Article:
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Posts from the ‘Cooking’ Category

14
Aug

Spaghetti and Meatballs a la Montepulciano

The sun settles over Tuscany, as seen from the walls of Montepulciano.

Jenny and I took our moms to Italy several years ago.  My favorite part of the trip was the glorious countryside of Tuscany, where we stayed just outside magnificent Montepulciano, a short hop from Florence down the A1.  In the background you might just be able to make out the rustic bed and breakfast where we stayed.

While I can’t make it to Tuscany on a moments notice, I can, thankfully, recreate at least one thing – the cuisine.  It’s one of my favorite ways to spend a lazy Sunday afternoon.  Open a bottle (or two) of wine and congregate in the kitchen while I make one of my favorite dishes – spaghetti and meatballs.  The tastes and aromas bring back memories of our trip.  This recipe, borrowed from America’s Test Kitchen, with just a few of my own modifications, is fast, easy, and best of all, delicious.

We start with the wine.  Our favorite is one of the remarkable reds from Chateauneuf du Pape (southern France).  Sadly, despite our best efforts to be disciplined, we finished the last of those months ago.  If you do get the chance to stock up while there, you can take back 6 per person, and save yourself $70 a bottle.  For today, any red in the $15 – $25 range should do.  Today’s is a Malbec, conveniently left from a previous dinner.

What separates this recipe from others I’ve tried is the meatballs.  The biggest questions with meatballs are:  How do keep them in one piece while remaining tender, what are they made of, and how do you cook them?  Meatballs are tricky little devils.  Make them too soft and they fall apart in the sauce (many of my Ragus started as meatballs).  Give them structure (usually with bread crumbs) and they lose some moisture and tenderness.  The solution is replacing bread crumbs with high-quality white bread, which helps add stability while maintaining the right texture.  Another dilemma is what meat to use.  I’ve tried ground pork, turkey, and beef, but the flavor was always bland.  Then Jenny suggested hot Italian sausage (pork or turkey), mixed evenly with ground beef.  The result is incredible flavor.  Lastly, the cooking method.  Frying on the stove is very messy and the results are inconsistent.  This recipe eliminates those issues by first baking the meatballs before they’re put in the sauce.

There are 3 components to the recipe:  The onion mixture, the marinara, and the meatballs.  For folks in a hurry, a store-bought sauce is acceptable, with just a couple of embellishments, which I’ll cover below.

We’ll start with the onion mixture.  This will be used in both the sauce and the meatballs.  Heat the oil in a large Dutch oven (I prefer Le Creuset for the even heat conduction), medium high until the oil shimmers.  Add the minced onion, stirring occasionally until golden, 10-15 minutes.  Stir in the garlic, oregano, and pepper flakes until fragrant, about 30 seconds.  Transfer half the mixture to a large bowl and set aside.  Use a food processor to save time and tears.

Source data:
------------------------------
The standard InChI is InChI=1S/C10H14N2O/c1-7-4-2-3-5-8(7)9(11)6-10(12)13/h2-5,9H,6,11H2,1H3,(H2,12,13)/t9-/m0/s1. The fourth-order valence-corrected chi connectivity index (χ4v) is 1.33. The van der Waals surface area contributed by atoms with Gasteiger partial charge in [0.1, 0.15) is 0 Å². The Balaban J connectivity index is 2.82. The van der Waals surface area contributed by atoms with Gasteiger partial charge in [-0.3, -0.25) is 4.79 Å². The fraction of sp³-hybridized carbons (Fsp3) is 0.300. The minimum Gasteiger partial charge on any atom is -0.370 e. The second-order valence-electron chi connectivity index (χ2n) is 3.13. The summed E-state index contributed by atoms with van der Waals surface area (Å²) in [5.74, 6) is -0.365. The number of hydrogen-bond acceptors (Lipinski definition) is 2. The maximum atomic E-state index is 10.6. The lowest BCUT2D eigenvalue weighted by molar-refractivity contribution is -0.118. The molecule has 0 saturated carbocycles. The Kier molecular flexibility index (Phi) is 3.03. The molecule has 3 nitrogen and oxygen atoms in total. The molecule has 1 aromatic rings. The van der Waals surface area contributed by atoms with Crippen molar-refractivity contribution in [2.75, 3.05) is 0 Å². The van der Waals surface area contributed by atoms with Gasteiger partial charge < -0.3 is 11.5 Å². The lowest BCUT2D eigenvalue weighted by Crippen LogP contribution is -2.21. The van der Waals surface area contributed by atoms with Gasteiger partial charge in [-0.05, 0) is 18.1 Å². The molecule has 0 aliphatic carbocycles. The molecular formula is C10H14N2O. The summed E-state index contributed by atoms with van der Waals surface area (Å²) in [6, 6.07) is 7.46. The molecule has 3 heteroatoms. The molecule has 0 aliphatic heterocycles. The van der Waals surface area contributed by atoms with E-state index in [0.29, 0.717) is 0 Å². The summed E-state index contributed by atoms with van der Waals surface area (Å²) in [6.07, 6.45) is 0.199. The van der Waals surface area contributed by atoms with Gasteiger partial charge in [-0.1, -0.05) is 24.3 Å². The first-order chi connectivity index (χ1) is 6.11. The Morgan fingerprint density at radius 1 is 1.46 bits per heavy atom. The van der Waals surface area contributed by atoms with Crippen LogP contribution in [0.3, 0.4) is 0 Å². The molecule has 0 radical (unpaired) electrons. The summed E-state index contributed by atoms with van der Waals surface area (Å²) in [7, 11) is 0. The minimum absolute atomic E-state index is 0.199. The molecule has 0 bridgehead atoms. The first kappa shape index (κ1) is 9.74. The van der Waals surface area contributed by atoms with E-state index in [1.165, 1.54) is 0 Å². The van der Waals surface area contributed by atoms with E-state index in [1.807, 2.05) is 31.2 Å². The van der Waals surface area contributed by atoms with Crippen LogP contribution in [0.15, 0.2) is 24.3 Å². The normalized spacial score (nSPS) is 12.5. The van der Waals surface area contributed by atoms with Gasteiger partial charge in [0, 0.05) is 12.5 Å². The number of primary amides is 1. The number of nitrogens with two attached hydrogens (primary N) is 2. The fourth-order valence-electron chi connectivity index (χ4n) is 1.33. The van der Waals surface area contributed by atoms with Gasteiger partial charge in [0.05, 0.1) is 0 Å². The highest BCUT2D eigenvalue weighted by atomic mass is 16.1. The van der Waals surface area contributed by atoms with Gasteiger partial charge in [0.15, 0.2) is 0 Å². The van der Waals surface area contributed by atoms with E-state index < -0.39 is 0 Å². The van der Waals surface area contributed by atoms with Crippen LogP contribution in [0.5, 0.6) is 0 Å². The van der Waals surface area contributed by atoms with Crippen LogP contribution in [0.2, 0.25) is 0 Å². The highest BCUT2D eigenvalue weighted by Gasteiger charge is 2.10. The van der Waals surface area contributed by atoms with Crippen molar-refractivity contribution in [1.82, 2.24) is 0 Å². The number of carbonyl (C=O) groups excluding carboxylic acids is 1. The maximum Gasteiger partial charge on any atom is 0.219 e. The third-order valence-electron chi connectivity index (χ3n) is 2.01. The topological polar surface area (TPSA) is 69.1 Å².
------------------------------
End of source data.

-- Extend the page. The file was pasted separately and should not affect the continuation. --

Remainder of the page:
Next is the marinara.  Add the tomato paste to the remaining onion mixture in the pot and cook until fragrant, about 1 minute.  Add the wine and cook until thickened slightly, about 2 minutes.  Stir in the water and tomatoes and simmer over low heat until the sauce isn’t watery, about 45 minutes.  Stir in the cheese and basil and season with salt and sugar to taste.  The recipe calls for Parmesan in the sauce, I’ve found it unnecessary.

For the meatballs, heat the oven to 475 degrees.  Cut the mozzarella into quarter-inch cubes, about 50 will do.  Mash the bread and milk in the bowl with the reserved onion mixture.  Add the sausage, beef, Parmesan, eggs, garlic, and salt and mash to combine.  As you begin to form the meatballs, insert 3-4 of the mozzarella cubes into the center and close the meatball around it (you should have about 16 meatballs).  Place the meatballs on an oiled and rimmed baking sheet, and bake until well browned, about 18 minutes.  Transfer the meatballs to the pot with sauce and simmer for 15 minutes.

Overall this takes an hour or so, from start to digging in.  The food processor can save you 5-10 minutes, depending on how quickly you can chop.  Replacing the marinara with a store-bought version saves another 5-10 minutes.  This last time, I substituted 3 jars of my favorite sauce and just included the basil, and onion mixture.  The sauce is enhanced by adding the wine, but personally I prefer to drink it.  As for the cheese you insert in the meatballs, get creative, almost any soft cheese will do.  I’m going to try Brie next time.

The end result – a colossal meatball that melts in your mouth.

Onion Mixture

  • 1/4 cup olive oil.
  • 3 onions, minced.
  • 8 garlic cloves, minced.
  • 1 tbs dried oregano.
  • 3/4 tsp red pepper flakes.

Marinara

  • 1 (6-oz) can tomato paste.
  • 1 cup dry red wine.
  • 1 cup water.
  • 4 (28-oz) cans crushed tomatoes.
  • 1/2 cup Parmesan cheese, grated.
  • 1/4 cup chopped fresh basil.
  • salt and sugar to taste.

Meatballs

  • 4 slices white bread, torn into pieces.
  • 3/4 cup milk.
  • 1 1/2 lbs hot Italian sausage.
  • 1 1/2 lbs lean ground chuck (85%)
  • 1 cup Parmesan cheese, grated.
  • 2 large eggs, lightly beaten.
  • 2 garlic cloves, minced.
  • 1 1/2 tsp salt.
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